[Amanda], [Jacob], [Katherine], and [vyshaalij] had a class project for their ‘Critical Making’ class at UC Berkeley. The task was to design a ‘Neo-Wearable’ that would fulfill an unmet need. Realizing women make up about 50% of the population and experience monthly periods for about half of their lives, they decided to make what can only be described as a tampon monitor. It’s a small device that monitors the… uh… ‘fullness’ of a tampon. Yes, it’s wearable technology that is actually useful, and a great entry for the Hackaday Prize.
The my.Flow, as the team are calling it, uses mechanical means to measure the saturation level of a tampon. Why would anyone want to do this? Because of leakage, anxiety, and risk of Toxic Shock Syndrome (TSS).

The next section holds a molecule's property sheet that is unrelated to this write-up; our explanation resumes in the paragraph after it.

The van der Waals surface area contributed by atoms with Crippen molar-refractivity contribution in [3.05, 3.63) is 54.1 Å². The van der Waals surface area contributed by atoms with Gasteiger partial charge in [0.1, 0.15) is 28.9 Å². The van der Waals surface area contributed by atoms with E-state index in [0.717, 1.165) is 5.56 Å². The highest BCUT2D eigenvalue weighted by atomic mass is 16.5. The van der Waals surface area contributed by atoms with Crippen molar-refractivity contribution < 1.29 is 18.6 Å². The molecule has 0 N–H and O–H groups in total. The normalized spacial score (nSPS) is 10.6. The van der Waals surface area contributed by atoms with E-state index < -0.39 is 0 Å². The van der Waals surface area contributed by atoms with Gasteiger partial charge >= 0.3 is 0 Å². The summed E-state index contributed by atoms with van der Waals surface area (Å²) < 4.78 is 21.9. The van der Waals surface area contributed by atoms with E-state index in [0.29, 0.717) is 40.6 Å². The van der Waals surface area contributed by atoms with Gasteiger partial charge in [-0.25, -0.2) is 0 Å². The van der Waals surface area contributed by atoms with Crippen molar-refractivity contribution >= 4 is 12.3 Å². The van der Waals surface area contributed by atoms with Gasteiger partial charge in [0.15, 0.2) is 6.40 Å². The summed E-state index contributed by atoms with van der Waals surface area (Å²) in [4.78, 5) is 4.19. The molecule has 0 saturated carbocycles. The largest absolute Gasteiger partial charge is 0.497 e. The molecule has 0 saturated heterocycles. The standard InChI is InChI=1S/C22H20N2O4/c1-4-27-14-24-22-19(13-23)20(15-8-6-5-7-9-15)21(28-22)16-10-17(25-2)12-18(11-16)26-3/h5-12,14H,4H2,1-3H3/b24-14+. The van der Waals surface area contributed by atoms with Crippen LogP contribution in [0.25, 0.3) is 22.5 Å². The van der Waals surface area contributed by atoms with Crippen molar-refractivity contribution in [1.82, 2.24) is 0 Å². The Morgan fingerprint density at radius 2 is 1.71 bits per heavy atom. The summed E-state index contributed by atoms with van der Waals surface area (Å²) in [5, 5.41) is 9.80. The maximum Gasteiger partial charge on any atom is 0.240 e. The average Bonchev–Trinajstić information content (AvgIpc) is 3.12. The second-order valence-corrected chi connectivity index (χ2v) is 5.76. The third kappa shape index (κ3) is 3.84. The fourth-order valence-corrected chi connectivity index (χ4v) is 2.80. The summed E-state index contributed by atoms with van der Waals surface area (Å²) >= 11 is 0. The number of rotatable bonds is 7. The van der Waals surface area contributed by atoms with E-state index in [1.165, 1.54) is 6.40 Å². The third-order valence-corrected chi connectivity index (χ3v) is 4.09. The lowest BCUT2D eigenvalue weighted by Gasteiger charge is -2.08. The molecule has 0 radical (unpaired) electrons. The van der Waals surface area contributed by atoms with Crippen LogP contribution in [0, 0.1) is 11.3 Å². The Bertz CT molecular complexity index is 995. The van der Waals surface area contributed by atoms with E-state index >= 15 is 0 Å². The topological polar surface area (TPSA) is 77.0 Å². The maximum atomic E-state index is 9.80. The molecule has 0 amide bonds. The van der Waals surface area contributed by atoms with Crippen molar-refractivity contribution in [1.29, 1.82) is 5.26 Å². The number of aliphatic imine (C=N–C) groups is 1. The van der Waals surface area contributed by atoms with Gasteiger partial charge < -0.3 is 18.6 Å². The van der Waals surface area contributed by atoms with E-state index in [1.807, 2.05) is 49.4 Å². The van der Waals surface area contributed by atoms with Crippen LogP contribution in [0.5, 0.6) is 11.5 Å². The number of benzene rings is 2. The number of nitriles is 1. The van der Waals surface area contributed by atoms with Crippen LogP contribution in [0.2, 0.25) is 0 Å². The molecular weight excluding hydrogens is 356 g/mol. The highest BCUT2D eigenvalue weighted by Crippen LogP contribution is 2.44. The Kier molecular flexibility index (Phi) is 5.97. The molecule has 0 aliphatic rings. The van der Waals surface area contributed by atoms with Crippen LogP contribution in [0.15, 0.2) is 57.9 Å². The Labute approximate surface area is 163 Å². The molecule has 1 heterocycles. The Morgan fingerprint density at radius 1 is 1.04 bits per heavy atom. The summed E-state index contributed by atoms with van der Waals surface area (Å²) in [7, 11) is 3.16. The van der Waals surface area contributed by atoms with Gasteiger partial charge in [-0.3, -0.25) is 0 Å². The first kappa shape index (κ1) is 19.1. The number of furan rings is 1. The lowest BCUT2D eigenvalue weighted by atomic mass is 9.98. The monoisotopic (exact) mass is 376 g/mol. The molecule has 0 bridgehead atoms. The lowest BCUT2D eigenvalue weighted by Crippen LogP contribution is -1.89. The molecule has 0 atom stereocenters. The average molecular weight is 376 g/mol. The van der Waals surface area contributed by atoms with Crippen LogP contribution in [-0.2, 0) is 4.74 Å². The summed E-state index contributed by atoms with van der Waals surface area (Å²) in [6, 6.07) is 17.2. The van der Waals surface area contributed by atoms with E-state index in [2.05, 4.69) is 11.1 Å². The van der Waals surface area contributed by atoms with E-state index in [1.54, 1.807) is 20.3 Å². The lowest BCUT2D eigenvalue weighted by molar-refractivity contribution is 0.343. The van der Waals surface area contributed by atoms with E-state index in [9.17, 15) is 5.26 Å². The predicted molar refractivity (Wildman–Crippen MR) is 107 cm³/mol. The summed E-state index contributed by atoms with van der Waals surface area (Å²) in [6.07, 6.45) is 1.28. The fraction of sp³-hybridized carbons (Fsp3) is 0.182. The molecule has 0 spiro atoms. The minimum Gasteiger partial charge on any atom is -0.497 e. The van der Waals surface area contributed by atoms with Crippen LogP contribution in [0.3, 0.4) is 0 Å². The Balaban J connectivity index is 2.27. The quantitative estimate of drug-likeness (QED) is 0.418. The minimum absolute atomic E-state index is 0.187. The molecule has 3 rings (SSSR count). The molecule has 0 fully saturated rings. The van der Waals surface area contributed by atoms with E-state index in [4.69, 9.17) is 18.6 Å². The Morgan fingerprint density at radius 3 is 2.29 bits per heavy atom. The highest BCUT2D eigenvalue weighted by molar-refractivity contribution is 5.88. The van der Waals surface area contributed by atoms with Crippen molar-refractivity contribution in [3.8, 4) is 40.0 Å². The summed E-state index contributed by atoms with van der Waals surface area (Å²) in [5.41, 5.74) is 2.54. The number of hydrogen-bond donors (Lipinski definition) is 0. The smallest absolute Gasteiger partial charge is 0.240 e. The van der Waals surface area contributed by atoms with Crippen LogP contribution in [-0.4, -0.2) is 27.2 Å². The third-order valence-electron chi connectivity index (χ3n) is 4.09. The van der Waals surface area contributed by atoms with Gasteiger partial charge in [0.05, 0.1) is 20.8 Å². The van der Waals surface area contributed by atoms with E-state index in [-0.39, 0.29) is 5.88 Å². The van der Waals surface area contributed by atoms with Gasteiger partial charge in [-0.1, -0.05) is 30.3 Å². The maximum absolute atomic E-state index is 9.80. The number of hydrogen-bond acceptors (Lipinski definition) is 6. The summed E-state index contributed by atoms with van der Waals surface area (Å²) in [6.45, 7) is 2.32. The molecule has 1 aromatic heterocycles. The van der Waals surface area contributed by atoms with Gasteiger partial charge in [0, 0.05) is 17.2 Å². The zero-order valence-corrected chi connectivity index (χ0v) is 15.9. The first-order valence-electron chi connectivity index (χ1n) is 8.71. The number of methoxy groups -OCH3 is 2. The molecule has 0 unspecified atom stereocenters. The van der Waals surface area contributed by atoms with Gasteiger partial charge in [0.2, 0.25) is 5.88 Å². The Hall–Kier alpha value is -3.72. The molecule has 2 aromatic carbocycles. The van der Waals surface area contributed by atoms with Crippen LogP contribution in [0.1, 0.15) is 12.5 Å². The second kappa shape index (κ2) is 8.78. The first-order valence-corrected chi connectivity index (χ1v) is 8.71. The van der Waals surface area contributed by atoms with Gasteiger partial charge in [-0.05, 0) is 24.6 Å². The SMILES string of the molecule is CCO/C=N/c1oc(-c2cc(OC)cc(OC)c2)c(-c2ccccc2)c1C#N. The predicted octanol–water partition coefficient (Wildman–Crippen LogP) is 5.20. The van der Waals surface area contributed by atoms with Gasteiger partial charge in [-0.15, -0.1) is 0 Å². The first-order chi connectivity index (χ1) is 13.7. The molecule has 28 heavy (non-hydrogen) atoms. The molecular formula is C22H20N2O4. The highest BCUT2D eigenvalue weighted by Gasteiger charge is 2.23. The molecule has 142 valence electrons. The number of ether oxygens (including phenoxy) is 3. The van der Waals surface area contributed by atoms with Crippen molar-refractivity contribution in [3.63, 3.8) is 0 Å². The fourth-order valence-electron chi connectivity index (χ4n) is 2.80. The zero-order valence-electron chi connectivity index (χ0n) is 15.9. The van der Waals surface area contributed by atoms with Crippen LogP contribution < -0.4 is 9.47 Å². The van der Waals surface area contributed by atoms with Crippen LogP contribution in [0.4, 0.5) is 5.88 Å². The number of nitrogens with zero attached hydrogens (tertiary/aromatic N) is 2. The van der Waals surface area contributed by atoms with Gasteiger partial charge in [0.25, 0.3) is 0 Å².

A ‘smart’ tampon needs some electronics, and the team’s solution to this is rather ingenious. They’re using a small, flat, wearable clip that attaches to the user’s undergarments and is connected to the tampon by an elongated tail.
Already the team is seeing a lot of success – the market research for this product showed a whopping 82% of women are ready to buy a product that would help prevent TSS. This fledgling startup was picked up by the HAX accelerator and moved to China to bring this product to life. It’s a great idea, and also a great entry for the Hackaday Prize.